MEMRI, for instance, recently published a report titled “The Sheikh of Al Azhar in an Exceptionally Tolerant Article: Christianity, Judaism Share Basic Tenets of Islam.” Of course, the day after this report appeared, this same sheikh — Islam’s most authoritative figure — insisted that the American ambassador wear a hijab when meeting him: just as Muslim “radicals” compel Christian girls to wear the hijab, “moderate” Al Azhar compels U.S. diplomats.

In short, yes, many religions “share basic tenets,” but they are secondary to the differences, which are more final and define the relationship. Or, to put it in Ali Gomaa’s paradigm: Fine, Christianity and Islam have commonalities — but, by the way: “Infidels are those who declare God is the Christ, son of Mary.”

The fact is, this Quranic verse is as much a cornerstone of Islam’s view of Christianity as the unity of God and Christ is a cornerstone of Christianity, articulated some 1700 years ago in the Nicene Creed. The issue is clear cut for all involved.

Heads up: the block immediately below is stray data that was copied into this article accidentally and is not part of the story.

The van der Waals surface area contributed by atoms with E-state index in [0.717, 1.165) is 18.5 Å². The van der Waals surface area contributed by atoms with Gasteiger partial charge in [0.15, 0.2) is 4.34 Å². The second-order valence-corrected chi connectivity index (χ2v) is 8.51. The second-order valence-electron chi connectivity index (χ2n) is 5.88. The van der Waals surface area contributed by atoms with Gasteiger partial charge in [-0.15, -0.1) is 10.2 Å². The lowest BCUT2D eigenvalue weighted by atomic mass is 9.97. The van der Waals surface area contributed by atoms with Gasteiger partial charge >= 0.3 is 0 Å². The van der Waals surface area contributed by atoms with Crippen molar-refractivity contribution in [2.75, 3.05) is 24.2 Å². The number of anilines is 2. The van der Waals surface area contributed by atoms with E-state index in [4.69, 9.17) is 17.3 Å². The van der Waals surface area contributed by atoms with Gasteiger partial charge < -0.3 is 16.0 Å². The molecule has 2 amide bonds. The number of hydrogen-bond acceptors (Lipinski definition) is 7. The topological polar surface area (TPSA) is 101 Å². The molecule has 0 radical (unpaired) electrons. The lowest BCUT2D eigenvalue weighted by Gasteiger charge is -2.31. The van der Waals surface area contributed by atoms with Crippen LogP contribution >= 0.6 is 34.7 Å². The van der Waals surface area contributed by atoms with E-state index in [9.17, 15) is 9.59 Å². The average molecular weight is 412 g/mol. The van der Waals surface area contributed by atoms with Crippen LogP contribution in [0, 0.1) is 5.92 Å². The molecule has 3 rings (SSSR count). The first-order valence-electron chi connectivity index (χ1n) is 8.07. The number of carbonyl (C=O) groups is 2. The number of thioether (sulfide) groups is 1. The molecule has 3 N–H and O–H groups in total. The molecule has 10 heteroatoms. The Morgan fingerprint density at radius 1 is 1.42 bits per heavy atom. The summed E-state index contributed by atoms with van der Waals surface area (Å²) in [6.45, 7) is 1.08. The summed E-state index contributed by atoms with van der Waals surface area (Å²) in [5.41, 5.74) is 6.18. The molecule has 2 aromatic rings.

Accordingly, how can one fault Gomaa? As Grand Mufti, he is simply being true to Islam’s teachings. Indeed, his consistency is more commendable than the equivocations of Western ecumencalists who, by falling over themselves to assure Muslims that they all essentially believe in the same things, demonstrate, especially to Muslims, that they believe in nothing.

Incidentally, if Gomaa upholds the plain teachings of the Quran concerning who is an infidel, is it not fair to assume he also upholds the Quran’s teachings on how to confront them, as commanded in Quran 9: 29: “Fight … the People of the Book [Jews and Christians] until they pay the Jizya [tribute] with willing submission, and feel themselves subdued.” Of course, prudent Muslims, undoubtedly like Gomaa himself, know that now is not the time to talk openly about such things.

Either way, here is another reminder of how Quranic verses and terms that Western people brush aside as arcane or irrelevant have a tremendous impact on current events — such as Egypt’s Maspero massacre: For the same word Gomaa, the nation’s Grand Mufti, used to describe Christians is the same word Muslim soldiers used when they opened fire on and ran over Christian Copts; the same word twenty Muslim soldiers used as they tortured a protesting Christian; and the same word Muslims hurled at Christians during the funeral procession for their loved ones slain at Maspero: Infidel.
Raymond Ibrahim, author of The Al Qaeda Reader, is a Shillman Fellow at the David Horowitz Freedom Center and an Associate Fellow at the Middle East Forum.